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Thread: The great public housing debate

  1. #1
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    Default The great public housing debate

    October 17, 2009 Saturday

    The great public housing debate

    Insight examines the six most hotly debated issues among house-hunters today

    By Tan Hui Yee, Correspondent

    THE financial gloom has barely lifted, and economic uncertainties still cloud the horizon, and yet prices of resale HDB flats have hit an all-time high.

    Home-seekers priced out of resale flats have jammed queues for new flats, prompting the Housing Board to ramp up its supply of new flats for the coming months.

    National Development Minister Mah Bow Tan has assured the public that there are enough affordable flats for everyone, but stressed that home-seekers have to manage their expectations about getting a home in a prime location.

    The voices of discontent, however, refuse to go away. Critics have accused the HDB of profiting from the sale of flats and blamed the growing number of permanent residents for pushing up home prices.

    Just how valid are these views? Insight scrutinises the statistics and asks the experts to weigh in on six of the most common complaints.

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  2. #2
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    October 17, 2009 Saturday

    Are permanent residents driving up resale flat prices?

    IT IS easy to pin the blame on new migrants, given the news that Singapore let in a good 55,000 more permanent residents (PRs) in the year leading up to June. This means that the number of PRs grew by 11.5 per cent, the biggest jump in at least six years.

    As a PR cannot buy a new flat directly from the HDB, his cheapest option is a resale flat. Typically, PRs pick up three- to four-room flats before upgrading to bigger homes once they become fully fledged citizens.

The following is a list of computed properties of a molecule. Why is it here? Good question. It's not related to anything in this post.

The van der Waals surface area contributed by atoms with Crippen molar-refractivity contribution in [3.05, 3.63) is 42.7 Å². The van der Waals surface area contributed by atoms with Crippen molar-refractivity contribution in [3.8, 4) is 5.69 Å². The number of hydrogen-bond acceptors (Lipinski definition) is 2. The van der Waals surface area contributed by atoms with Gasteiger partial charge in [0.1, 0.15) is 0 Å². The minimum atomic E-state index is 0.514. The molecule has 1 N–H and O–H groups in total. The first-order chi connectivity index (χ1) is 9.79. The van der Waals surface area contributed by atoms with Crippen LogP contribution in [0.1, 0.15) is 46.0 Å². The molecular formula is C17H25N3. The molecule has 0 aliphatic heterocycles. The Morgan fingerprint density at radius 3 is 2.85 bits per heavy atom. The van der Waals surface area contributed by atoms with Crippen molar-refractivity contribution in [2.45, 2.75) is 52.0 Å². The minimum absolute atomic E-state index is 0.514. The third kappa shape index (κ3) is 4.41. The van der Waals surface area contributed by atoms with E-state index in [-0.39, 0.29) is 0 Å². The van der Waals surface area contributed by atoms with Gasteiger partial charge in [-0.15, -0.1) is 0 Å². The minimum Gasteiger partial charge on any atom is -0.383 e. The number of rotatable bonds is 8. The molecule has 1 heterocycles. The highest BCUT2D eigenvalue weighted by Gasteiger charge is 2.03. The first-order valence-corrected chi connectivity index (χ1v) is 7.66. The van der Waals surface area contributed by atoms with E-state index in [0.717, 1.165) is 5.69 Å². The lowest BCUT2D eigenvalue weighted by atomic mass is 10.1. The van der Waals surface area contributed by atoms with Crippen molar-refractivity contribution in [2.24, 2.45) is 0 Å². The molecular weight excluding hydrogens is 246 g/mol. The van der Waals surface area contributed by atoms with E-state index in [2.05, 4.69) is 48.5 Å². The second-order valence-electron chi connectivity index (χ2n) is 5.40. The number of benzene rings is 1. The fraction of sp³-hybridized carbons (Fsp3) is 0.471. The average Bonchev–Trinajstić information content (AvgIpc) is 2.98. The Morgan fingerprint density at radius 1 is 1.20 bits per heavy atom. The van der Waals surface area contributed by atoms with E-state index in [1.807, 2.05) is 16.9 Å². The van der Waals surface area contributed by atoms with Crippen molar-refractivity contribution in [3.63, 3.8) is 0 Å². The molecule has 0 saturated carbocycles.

Major property agency ERA did not allay suspicions of the PR link to rising prices when it revealed last month that PRs made up 40 per cent of buyers in its resale flat deals. Three years ago, they accounted for just 20 per cent of its buyers.

    Since ERA-only deals account for about 30 per cent of the HDB resale market, many home-seekers are quick to conclude that PRs are to be blamed.

    But HDB statistics show that PRs bought only about 20 per cent of resale flats this year. That proportion has stayed roughly constant over the past three years.

    The board stresses that price increases cannot be attributed to any single cause.

    It tells Insight: 'Prices of resale flats are influenced by various factors, such as the pace of economic growth and market sentiments.'

    And ERA Asia Pacific's associate director Eugene Lim is quick to concede that his company's figures do not represent the national average.

    He says: 'One reason for ERA's higher-than-average figure is that we are not a local brand, so PRs may have been more inclined to deal with an international company.'

    The chief executive of property agency PropNex, Mr Mohamed Ismail, pleads for some empathy for PRs. Only about 10 per cent of resale deals registered with his agency involved PR buyers in the July to September period.

    He says: 'While PRs do create a demand for resale flats, it makes no sense for foreigners who intend to live here to rent a flat, given the high rental costs.'

    The verdict? The PR effect on the price of resale flats may not be that strong, considering that they buy only one in five of the units sold.
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  3. #3